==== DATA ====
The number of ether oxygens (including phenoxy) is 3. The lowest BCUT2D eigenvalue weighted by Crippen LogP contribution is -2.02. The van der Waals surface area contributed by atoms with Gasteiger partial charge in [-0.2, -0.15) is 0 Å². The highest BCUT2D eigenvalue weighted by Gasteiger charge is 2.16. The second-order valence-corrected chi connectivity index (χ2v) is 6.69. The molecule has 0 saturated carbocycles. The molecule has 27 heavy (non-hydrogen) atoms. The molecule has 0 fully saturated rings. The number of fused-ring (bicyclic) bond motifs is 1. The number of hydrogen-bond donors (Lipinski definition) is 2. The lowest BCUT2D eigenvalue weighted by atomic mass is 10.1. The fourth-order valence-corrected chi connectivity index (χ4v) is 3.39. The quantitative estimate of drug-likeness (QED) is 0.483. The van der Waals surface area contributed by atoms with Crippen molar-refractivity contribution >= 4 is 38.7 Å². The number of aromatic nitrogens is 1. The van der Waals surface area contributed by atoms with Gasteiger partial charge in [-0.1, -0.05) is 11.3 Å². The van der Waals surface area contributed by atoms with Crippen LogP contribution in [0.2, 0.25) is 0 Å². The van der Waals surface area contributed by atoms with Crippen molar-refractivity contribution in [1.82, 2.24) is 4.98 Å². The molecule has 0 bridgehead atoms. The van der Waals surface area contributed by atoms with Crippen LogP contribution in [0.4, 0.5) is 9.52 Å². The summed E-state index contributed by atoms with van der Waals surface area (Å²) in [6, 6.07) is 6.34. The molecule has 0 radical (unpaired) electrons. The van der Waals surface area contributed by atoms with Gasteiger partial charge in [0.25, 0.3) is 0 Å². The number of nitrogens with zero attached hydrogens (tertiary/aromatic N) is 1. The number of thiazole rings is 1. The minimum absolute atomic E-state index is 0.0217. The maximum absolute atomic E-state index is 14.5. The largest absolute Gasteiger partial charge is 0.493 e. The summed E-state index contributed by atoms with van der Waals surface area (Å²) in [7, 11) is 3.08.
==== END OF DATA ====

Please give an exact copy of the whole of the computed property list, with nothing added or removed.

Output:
The number of ether oxygens (including phenoxy) is 3. The lowest BCUT2D eigenvalue weighted by Crippen LogP contribution is -2.02. The van der Waals surface area contributed by atoms with Gasteiger partial charge in [-0.2, -0.15) is 0 Å². The highest BCUT2D eigenvalue weighted by Gasteiger charge is 2.16. The second-order valence-corrected chi connectivity index (χ2v) is 6.69. The molecule has 0 saturated carbocycles. The molecule has 27 heavy (non-hydrogen) atoms. The molecule has 0 fully saturated rings. The number of fused-ring (bicyclic) bond motifs is 1. The number of hydrogen-bond donors (Lipinski definition) is 2. The lowest BCUT2D eigenvalue weighted by atomic mass is 10.1. The fourth-order valence-corrected chi connectivity index (χ4v) is 3.39. The quantitative estimate of drug-likeness (QED) is 0.483. The van der Waals surface area contributed by atoms with Crippen molar-refractivity contribution >= 4 is 38.7 Å². The number of aromatic nitrogens is 1. The van der Waals surface area contributed by atoms with Gasteiger partial charge in [-0.1, -0.05) is 11.3 Å². The van der Waals surface area contributed by atoms with Crippen LogP contribution in [0.2, 0.25) is 0 Å². The van der Waals surface area contributed by atoms with Crippen molar-refractivity contribution in [1.82, 2.24) is 4.98 Å². The molecule has 0 bridgehead atoms. The van der Waals surface area contributed by atoms with Crippen LogP contribution in [0.4, 0.5) is 9.52 Å². The summed E-state index contributed by atoms with van der Waals surface area (Å²) in [6, 6.07) is 6.34. The molecule has 0 radical (unpaired) electrons. The van der Waals surface area contributed by atoms with Gasteiger partial charge in [0.25, 0.3) is 0 Å². The number of nitrogens with zero attached hydrogens (tertiary/aromatic N) is 1. The number of thiazole rings is 1. The minimum absolute atomic E-state index is 0.0217. The maximum absolute atomic E-state index is 14.5. The largest absolute Gasteiger partial charge is 0.493 e. The summed E-state index contributed by atoms with van der Waals surface area (Å²) in [7, 11) is 3.08.